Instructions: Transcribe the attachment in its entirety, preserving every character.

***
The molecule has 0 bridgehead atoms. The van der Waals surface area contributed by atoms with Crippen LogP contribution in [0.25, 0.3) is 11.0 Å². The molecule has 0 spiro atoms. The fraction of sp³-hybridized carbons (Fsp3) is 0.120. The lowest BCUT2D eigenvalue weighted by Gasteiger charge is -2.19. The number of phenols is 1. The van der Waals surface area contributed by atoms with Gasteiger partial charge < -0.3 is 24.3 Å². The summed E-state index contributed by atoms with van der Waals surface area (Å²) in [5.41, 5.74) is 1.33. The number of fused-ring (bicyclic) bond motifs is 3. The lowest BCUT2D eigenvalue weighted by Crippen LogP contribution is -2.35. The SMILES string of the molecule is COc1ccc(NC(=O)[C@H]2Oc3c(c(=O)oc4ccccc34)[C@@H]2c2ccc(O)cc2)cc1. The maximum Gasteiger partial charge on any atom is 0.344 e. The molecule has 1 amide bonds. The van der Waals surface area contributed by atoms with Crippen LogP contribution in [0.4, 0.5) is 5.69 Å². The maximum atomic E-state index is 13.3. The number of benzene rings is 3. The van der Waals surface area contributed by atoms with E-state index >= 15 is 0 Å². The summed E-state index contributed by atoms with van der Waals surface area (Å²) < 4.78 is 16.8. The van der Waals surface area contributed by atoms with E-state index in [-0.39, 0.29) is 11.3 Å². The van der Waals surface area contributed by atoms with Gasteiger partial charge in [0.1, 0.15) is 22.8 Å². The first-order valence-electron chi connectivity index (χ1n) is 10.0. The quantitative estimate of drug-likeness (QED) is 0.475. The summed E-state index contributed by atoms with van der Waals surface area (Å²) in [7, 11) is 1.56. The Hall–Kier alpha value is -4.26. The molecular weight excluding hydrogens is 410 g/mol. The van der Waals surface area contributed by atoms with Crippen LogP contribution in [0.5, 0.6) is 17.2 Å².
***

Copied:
The molecule has 0 bridgehead atoms. The van der Waals surface area contributed by atoms with Crippen LogP contribution in [0.25, 0.3) is 11.0 Å². The molecule has 0 spiro atoms. The fraction of sp³-hybridized carbons (Fsp3) is 0.120. The lowest BCUT2D eigenvalue weighted by Gasteiger charge is -2.19. The number of phenols is 1. The van der Waals surface area contributed by atoms with Gasteiger partial charge < -0.3 is 24.3 Å². The summed E-state index contributed by atoms with van der Waals surface area (Å²) in [5.41, 5.74) is 1.33. The number of fused-ring (bicyclic) bond motifs is 3. The lowest BCUT2D eigenvalue weighted by Crippen LogP contribution is -2.35. The SMILES string of the molecule is COc1ccc(NC(=O)[C@H]2Oc3c(c(=O)oc4ccccc34)[C@@H]2c2ccc(O)cc2)cc1. The maximum Gasteiger partial charge on any atom is 0.344 e. The molecule has 1 amide bonds. The van der Waals surface area contributed by atoms with Crippen LogP contribution in [0.4, 0.5) is 5.69 Å². The maximum atomic E-state index is 13.3. The number of benzene rings is 3. The van der Waals surface area contributed by atoms with E-state index >= 15 is 0 Å². The summed E-state index contributed by atoms with van der Waals surface area (Å²) < 4.78 is 16.8. The van der Waals surface area contributed by atoms with E-state index in [-0.39, 0.29) is 11.3 Å². The van der Waals surface area contributed by atoms with Gasteiger partial charge in [0.1, 0.15) is 22.8 Å². The first-order valence-electron chi connectivity index (χ1n) is 10.0. The quantitative estimate of drug-likeness (QED) is 0.475. The summed E-state index contributed by atoms with van der Waals surface area (Å²) in [7, 11) is 1.56. The Hall–Kier alpha value is -4.26. The molecular weight excluding hydrogens is 410 g/mol. The van der Waals surface area contributed by atoms with Crippen LogP contribution in [0.5, 0.6) is 17.2 Å².